Upon recently accepting an award for her foundation’s work, Lena Ag declared with a smile: “Women are clearly smarter than men.”
It was meant in good humor and as a bit of a provocation. What she meant was that women represent a largely untapped resource for change globally — and digitally.
As secretary general of the Stockholm-based Kvinna till Kvinna Foundation, Ag and her colleagues have worked with technology and women in crisis countries from Bosnia to Egypt and the Democratic Republic of Congo for over two decades.
Although — or perhaps because — it works at the intersection of several top donor priorities, Kvinna till Kvinna (“Woman to Woman” in Swedish) is struggling as much as other NGOs with the seemingly growing demands donors have for implementers. Like their peers, Kvinna staff are yearning for more respect, trust and recognition from funders. (The foundation got recognized last November when it was awarded the SIME Non-Profit Award 2013.)
Kvinna’s plight — however one-sided it may be — is echoed around the world by relief workers frustrated by strict reporting requirements and repeat audits. And it points to the difficulty of ensuring value for money especially for hard-to-quantify services such as peacebuilding and community organizing.
One example is the growing expectation from donors — Kvinna’s main donor is the Swedish International Development Cooperation Agency — that their implementing partners hire local staff. Kvinna often works in environments where outsiders can be useful to mediate between hostile groups.
“We’re trying to say that this is part of the qualitative dialogue that we’re trying to have and that it’s absolutely necessary,” Ag said of her approach to convince donors of the need to employ international staff, however minimal it may be, at least initially. “Sometimes we’re successful, sometimes not. It depends on the donor and funding mechanism.”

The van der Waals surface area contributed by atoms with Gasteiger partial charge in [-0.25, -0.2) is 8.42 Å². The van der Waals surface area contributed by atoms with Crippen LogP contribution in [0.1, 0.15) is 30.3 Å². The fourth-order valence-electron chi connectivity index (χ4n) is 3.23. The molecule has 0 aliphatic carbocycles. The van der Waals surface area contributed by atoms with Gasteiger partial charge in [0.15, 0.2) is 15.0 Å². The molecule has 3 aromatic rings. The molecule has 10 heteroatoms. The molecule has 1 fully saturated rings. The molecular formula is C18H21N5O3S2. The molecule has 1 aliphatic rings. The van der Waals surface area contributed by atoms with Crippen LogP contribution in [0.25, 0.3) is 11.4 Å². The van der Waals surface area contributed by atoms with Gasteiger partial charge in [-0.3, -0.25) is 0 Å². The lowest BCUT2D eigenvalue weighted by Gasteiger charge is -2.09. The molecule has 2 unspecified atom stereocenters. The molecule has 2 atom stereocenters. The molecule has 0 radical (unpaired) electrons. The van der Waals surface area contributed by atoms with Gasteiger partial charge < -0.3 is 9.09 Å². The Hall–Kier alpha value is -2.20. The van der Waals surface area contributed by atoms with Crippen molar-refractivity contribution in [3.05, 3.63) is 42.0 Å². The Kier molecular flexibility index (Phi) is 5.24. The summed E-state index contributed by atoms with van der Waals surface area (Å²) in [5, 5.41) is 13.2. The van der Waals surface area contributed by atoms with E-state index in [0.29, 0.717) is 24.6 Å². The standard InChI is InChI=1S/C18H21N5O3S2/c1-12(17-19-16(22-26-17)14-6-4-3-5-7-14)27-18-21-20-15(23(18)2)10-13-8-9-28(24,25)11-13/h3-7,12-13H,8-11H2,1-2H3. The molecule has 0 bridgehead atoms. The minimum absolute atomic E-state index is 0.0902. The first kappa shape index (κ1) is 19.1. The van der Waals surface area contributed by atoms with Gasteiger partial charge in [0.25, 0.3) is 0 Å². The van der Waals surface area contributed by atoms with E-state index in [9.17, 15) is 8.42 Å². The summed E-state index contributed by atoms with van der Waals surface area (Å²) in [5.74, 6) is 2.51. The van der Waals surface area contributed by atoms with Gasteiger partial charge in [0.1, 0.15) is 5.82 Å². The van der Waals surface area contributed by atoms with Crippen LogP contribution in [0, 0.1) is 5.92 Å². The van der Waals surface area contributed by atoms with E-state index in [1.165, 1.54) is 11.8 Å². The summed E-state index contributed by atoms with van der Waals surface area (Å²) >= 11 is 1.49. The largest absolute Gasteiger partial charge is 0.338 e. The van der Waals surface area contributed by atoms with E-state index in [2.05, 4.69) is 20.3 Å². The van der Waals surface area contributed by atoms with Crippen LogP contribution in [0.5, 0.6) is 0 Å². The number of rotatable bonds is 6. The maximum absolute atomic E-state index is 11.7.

Measuring results has also got more difficult as donor expectations and the need to prove value for money to taxpayers have grown, she added.
“It’s getting more and more regulated, this area,” suggested Ag. “We find that we have more and more detailed instructions from our donors — bordering on the ridiculous and nitty-gritty — instead of trying to have a trustful relationship.”
Among the most frustrating experiences is to repeat audits and ad-hoc requests, like when an auditor asked her last year to see original receipts within two days for staff expenses, including meals and travel.
“For bus travel, buying a glass of Coca-Cola … We tell them we don’t work that way. And they don’t accept it,” explained Ag.
Not that she’s against reporting requirements per se.
“You can apply absolute auditing standards to some of the activities you’re doing, but you can’t have a mindset of an auditor when you work with people, with human rights, with democratic processes, with peacebuilding,” said Ag. “You have to seize a moment, you have to be there.”
Corporate donors, Ag said, are more trusting — they want to be engaged but realize they’re no humanitarian experts, said Christina Hagner, Kvinna’s head of communications.
“Business is getting more into the humanistic way of dealing,” Ag suggested. “Maybe we can have a meeting in the middle. You apply the same standards to small women’s groups that you apply to big companies that are doing large infrastructure projects in the developing world — you can’t do that. It’s not fair.”
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